For the past 20 years, South Korea has undergone a renaissance that has put it at the apex of innovation, culture and growth. That same renaissance has also fostered financial success across a wide range of Korean institutional investors who are now looking to diversify their private equity investment portfolios beyond their own country.
Fueling this interest by Korean LPs in offshore investment is the country’s low-interest-rate environment, as well as limited domestic investment opportunities. Alternative investments – with their potential for greater alpha – have become a particular focus for many Korean institutional investors, as evidenced by more recent mandates from government pensions and private market participants. Diversification among investment strategies within alternatives is also a focus for these investors. LPs are actively seeking opportunities for investment in credit (US and European direct lending products), infrastructure, secondaries and co-investment funds, as well as in small to midcap buyout managers with a history of outperforming a benchmark.
Most alternative fund managers have heard of Korea’s investment giants – National Pension Service and Korea Investment Corporation – but the current investment market has created a world of other institutional investors also looking for the return potential offered by offshore alternative investment offerings.
To obtain access to this array of Korean LPs, however, an offshore manager must first meet two relatively reasonable requirements imposed by local securities laws: registration of its fund with the local regulator (the Financial Services Commission) and the appointment of a local distributor.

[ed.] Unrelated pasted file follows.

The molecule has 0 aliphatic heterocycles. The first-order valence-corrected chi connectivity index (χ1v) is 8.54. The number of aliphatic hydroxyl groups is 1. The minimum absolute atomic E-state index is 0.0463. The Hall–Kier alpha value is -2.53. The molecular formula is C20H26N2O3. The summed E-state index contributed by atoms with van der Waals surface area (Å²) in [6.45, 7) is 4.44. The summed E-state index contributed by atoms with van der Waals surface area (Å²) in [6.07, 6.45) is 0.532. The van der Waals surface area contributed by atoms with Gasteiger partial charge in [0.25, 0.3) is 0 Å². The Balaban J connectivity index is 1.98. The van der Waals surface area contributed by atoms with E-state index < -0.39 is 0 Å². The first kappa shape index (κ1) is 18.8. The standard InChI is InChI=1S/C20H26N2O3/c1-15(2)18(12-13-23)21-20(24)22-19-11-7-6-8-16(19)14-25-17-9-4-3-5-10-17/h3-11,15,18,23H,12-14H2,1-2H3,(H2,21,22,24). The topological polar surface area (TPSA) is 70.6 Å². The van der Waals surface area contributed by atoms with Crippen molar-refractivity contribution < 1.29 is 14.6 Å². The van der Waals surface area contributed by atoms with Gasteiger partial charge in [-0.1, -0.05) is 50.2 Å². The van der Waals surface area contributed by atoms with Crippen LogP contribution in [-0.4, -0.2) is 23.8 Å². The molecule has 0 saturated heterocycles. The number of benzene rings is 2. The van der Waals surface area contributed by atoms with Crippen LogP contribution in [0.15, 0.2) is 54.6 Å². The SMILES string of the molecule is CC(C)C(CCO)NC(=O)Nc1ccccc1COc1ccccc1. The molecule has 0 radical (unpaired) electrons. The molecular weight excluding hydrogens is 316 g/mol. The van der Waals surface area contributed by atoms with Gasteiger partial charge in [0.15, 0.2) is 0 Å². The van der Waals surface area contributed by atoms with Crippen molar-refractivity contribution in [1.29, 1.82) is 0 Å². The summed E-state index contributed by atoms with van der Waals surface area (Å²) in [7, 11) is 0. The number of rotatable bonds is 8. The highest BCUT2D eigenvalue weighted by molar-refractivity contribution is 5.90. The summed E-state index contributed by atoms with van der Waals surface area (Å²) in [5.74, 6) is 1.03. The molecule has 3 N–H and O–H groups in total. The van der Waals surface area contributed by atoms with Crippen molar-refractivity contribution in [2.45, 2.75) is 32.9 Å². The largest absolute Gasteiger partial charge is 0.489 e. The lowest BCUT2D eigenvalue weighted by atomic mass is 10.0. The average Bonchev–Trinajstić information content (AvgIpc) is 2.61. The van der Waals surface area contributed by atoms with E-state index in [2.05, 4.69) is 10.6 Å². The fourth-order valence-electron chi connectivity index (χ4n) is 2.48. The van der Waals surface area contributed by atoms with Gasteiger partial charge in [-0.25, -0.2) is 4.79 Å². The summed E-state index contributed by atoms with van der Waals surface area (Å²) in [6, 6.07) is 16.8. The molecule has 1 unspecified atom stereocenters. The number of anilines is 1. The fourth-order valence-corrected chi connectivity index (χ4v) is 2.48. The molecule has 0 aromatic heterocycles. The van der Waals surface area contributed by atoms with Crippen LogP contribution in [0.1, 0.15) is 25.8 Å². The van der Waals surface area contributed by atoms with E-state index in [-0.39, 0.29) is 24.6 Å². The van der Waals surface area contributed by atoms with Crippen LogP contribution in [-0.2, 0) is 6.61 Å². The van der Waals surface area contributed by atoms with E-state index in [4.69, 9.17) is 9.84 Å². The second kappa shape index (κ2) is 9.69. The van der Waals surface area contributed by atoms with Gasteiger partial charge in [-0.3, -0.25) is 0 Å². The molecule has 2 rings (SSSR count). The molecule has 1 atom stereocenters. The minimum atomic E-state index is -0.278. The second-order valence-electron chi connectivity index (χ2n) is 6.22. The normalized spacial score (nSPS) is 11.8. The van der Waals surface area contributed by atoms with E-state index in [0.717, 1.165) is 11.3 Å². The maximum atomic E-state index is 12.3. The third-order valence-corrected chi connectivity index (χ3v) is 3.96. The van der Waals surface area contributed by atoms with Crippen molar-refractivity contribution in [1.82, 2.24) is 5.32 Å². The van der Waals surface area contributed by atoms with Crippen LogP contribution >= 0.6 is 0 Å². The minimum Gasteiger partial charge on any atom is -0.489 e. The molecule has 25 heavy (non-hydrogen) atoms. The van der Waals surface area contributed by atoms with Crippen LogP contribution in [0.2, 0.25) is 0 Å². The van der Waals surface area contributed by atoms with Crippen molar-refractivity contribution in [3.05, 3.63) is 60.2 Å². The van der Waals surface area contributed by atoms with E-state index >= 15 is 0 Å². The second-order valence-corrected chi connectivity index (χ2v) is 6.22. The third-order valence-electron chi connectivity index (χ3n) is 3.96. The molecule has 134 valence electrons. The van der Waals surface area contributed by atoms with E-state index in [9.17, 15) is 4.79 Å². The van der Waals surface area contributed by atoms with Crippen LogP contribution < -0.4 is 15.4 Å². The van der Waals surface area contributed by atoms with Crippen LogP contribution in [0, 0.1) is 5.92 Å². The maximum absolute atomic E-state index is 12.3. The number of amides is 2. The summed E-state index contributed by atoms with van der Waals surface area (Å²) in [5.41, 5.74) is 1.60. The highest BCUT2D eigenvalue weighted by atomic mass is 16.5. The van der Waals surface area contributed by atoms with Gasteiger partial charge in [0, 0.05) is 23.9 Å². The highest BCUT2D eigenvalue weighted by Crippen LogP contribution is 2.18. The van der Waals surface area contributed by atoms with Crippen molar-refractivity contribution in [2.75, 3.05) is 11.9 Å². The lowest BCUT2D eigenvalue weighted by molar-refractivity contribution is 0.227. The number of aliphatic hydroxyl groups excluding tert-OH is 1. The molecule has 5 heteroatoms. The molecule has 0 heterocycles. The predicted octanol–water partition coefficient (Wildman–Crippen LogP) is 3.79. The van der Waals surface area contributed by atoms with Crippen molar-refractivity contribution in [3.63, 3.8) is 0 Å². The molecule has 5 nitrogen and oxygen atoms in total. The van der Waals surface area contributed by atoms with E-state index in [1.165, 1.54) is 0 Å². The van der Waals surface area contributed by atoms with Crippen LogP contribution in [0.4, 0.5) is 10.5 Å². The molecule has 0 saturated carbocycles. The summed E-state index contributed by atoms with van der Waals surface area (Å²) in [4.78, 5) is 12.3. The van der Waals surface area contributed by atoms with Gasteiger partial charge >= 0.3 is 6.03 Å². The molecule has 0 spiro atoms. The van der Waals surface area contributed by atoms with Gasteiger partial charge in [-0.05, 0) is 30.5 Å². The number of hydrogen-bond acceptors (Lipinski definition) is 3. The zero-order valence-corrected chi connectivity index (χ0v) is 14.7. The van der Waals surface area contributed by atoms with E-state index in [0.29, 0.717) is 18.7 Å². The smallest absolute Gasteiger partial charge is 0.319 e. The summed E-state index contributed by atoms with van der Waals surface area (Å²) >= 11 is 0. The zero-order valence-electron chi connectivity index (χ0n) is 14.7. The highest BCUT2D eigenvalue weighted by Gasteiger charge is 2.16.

The FSC registration process is often referred to by offshore managers as “registration light” – ie, while it requires the filing of an application and a translated private placement memorandum, it is generally a straightforward process for which approval of the registration can be obtained as quickly as within six weeks. Local counsel are well-versed in the process and can provide the necessary support without ‘breaking the bank’ of mid-market managers. Subsequent ‘oversight’ by the FSC is also considered to be light touch – ie, it involves certain updates and reports, but only with respect to local investors. (If no Korean LP ultimately invests in the fund, the fund’s registration can be withdrawn.)
The second requirement – the appointment of a local distributor – can be easily met by hiring a placement agent who is well-versed in the local regulatory landscape and who holds strong relationships with local investors and distributors. Only full-service global placement agents are likely to have already entered into sub-agency agreements with one or more licensed Korean distributors. In these cases, there is no need for the offshore manager to find and enter into its own agreement. Rather, the manager’s fund can be added to the local sub-agent’s marketing remit quickly and easily under its existing agreement with the global placement agent.
Good global placement agents usually choose Korean sub-distributors wisely. There are many FSC-licensed financial investment companies and the right distributor will know the players in the market, reduce language barriers and follow the appropriate due diligence. Often the best distributor will be suggested by a consultant or placement agent; it is certainly not the type of relationship that should be generated by a cold call.
In sum, it is important to keep in mind that the Korean marketplace has been quite enthusiastic about investing with offshore managers. The country’s securities regulations were never meant to be a firewall, but a tool to help create alignment in the offshore investment landscape given the contrasting languages, communication and compliance styles involved. For most alternative fund managers, one or more investments from strong institutional Korean LPs should easily justify any efforts taken to meet the relatively minimal local regulatory requirements.